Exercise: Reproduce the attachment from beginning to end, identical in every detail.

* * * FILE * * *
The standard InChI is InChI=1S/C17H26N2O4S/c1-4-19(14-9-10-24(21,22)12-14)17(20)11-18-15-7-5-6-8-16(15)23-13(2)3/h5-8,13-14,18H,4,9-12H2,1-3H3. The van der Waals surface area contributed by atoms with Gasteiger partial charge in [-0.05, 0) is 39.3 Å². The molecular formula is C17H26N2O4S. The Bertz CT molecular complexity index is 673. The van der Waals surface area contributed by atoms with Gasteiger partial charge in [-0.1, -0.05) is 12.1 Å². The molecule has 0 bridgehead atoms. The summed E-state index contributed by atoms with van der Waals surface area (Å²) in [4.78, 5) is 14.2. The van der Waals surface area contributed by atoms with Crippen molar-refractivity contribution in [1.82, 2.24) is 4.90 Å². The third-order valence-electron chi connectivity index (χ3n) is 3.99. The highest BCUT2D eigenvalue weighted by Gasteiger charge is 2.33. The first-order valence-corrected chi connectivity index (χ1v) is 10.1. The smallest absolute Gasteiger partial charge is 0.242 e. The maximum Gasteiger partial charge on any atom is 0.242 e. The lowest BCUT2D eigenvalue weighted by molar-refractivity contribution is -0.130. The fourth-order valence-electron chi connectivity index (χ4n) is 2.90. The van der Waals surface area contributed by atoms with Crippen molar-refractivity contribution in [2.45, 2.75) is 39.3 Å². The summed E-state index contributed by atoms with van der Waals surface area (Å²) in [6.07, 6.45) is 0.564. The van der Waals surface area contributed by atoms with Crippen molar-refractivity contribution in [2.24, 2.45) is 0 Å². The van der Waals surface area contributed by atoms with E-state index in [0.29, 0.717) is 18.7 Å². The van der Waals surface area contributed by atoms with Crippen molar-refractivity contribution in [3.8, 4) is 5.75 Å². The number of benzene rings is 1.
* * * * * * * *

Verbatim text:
The standard InChI is InChI=1S/C17H26N2O4S/c1-4-19(14-9-10-24(21,22)12-14)17(20)11-18-15-7-5-6-8-16(15)23-13(2)3/h5-8,13-14,18H,4,9-12H2,1-3H3. The van der Waals surface area contributed by atoms with Gasteiger partial charge in [-0.05, 0) is 39.3 Å². The molecular formula is C17H26N2O4S. The Bertz CT molecular complexity index is 673. The van der Waals surface area contributed by atoms with Gasteiger partial charge in [-0.1, -0.05) is 12.1 Å². The molecule has 0 bridgehead atoms. The summed E-state index contributed by atoms with van der Waals surface area (Å²) in [4.78, 5) is 14.2. The van der Waals surface area contributed by atoms with Crippen molar-refractivity contribution in [1.82, 2.24) is 4.90 Å². The third-order valence-electron chi connectivity index (χ3n) is 3.99. The highest BCUT2D eigenvalue weighted by Gasteiger charge is 2.33. The first-order valence-corrected chi connectivity index (χ1v) is 10.1. The smallest absolute Gasteiger partial charge is 0.242 e. The maximum Gasteiger partial charge on any atom is 0.242 e. The lowest BCUT2D eigenvalue weighted by molar-refractivity contribution is -0.130. The fourth-order valence-electron chi connectivity index (χ4n) is 2.90. The van der Waals surface area contributed by atoms with Crippen molar-refractivity contribution in [2.45, 2.75) is 39.3 Å². The summed E-state index contributed by atoms with van der Waals surface area (Å²) in [6.07, 6.45) is 0.564. The van der Waals surface area contributed by atoms with Crippen molar-refractivity contribution in [2.24, 2.45) is 0 Å². The van der Waals surface area contributed by atoms with E-state index in [0.29, 0.717) is 18.7 Å². The van der Waals surface area contributed by atoms with Crippen molar-refractivity contribution in [3.8, 4) is 5.75 Å². The number of benzene rings is 1.